Kadikoy, on the Asian side of the Bosporus, is the most densely populated of the 23 districts of Istanbul. According to the 2000 census, Kadikoy's population is some 662,000 people. Few foreign visitors ever come here, which is a pity: there are few areas where Istanbul's recent transformation is as visible as it is here, on the shores of the Sea of Marmara, and where the city's modern culture is as easily accessible.
Kadikoy is the oldest settlement on the Bosporus. It was founded almost a millennium before Constantinople by the Greeks, who called it " Chalkedon". When Constantinople was conquered by the Ottomans in 1453, Chalkedon was still a small settlement. Mehmet II put it under the jurisdiction of the Istanbul courts. The name "Kadikoy" means "Village of the Judge".
According to the census of 1882, the population of Ottoman Kadikoy was only 7,003 people: 42 percent were Muslim Turks, 25.9 percent Greeks, 26 percent Armenians and 4 percent Jews. In recent decades Kadikoy grew rapidly. In 1940 the population was 58,000; by 1970 it had grown to 241,000; and by 1985 it had reached 648,000. The rate of growth has subsided since.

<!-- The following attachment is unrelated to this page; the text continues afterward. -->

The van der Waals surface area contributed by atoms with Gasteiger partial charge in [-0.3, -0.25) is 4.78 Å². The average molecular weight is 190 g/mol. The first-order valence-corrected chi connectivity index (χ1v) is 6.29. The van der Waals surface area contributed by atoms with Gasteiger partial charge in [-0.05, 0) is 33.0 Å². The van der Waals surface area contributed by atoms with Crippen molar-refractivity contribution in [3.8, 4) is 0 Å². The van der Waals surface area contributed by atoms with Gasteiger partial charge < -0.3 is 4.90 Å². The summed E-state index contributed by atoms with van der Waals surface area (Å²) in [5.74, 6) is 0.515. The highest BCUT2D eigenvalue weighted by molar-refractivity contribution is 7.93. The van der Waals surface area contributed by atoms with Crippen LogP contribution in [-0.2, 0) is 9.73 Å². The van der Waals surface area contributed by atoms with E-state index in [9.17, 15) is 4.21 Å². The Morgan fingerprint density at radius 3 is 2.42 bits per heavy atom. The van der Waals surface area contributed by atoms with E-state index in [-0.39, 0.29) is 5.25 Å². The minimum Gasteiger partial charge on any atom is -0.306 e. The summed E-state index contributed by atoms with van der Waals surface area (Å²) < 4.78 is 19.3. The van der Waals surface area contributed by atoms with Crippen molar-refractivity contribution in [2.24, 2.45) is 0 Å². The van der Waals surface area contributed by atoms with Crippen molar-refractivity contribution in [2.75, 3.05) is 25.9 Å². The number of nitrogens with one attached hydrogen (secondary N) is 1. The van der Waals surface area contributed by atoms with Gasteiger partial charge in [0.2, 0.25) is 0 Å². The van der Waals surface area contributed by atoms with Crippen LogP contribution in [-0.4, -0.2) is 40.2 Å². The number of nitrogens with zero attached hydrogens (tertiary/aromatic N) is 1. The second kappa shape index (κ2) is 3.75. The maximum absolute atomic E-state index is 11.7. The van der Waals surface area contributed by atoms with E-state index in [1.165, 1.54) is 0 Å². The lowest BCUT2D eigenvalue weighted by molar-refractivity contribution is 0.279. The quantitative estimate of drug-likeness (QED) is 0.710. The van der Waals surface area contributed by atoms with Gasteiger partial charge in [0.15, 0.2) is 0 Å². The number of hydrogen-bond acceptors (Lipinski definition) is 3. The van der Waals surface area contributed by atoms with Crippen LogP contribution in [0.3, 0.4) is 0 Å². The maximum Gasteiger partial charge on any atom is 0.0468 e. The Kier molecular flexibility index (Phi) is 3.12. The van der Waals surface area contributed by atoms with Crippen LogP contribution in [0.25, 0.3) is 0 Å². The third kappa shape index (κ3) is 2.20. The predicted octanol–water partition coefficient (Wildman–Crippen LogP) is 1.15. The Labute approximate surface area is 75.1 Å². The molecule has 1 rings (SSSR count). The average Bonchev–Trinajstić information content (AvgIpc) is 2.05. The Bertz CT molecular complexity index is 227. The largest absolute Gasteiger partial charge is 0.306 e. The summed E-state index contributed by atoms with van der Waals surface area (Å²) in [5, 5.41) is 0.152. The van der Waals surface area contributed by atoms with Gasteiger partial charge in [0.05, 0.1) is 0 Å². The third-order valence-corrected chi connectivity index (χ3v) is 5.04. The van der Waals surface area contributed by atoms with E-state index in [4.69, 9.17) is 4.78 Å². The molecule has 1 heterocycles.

Kadikoy was able to absorb its rapidly growing population while developing economically and turning into one of the wealthiest areas of the city. The average household size has fallen to 2.4 persons. The literacy rate is 95 percent. One of five residents is a university graduate. There are three universities, Marmara, Yeditepe and Dogus. With more than 1,000 registered NGOs Kadikoy also has the highest number of NGOs in Istanbul.
Kadikoy is a predominantly residential district, though with its numerous bars, cinemas and bookshops it is also the cultural centre of Istanbul's Anatolian side. It is also a traffic hub, with a big bus terminal next to the ferry port and the main train station, Haydarpasa. It is also home to the Fenerbahce Football Club.
Since the mid-1990s Kadikoy municipality has been governed by the Republican People's Party (CHP). Kadikoy is also the only Istanbul district with a woman, Inci Bespinar, as deputy mayor. Exposed to wider European influences, the women of Kadikoy have been at the forefront of Turkey's women's movement, forming a large number of voluntary associations. In Kadikoy female employment is common. There are now five crèches and 38 private pre-schools. There are also 17 homes for the elderly. Five family courts operate in Kadikoy, all of them having opened after January 2003 as a result of EU-inspired judicial reforms. These new courts are well equipped and staffed with psychologists and social workers. The Kadikoy women's shelter is the first public shelter in Turkey. As Inci Bespinar, who set it up, sees it:
"If there were ten Kadikoys in Turkey, the country would change more rapidly…."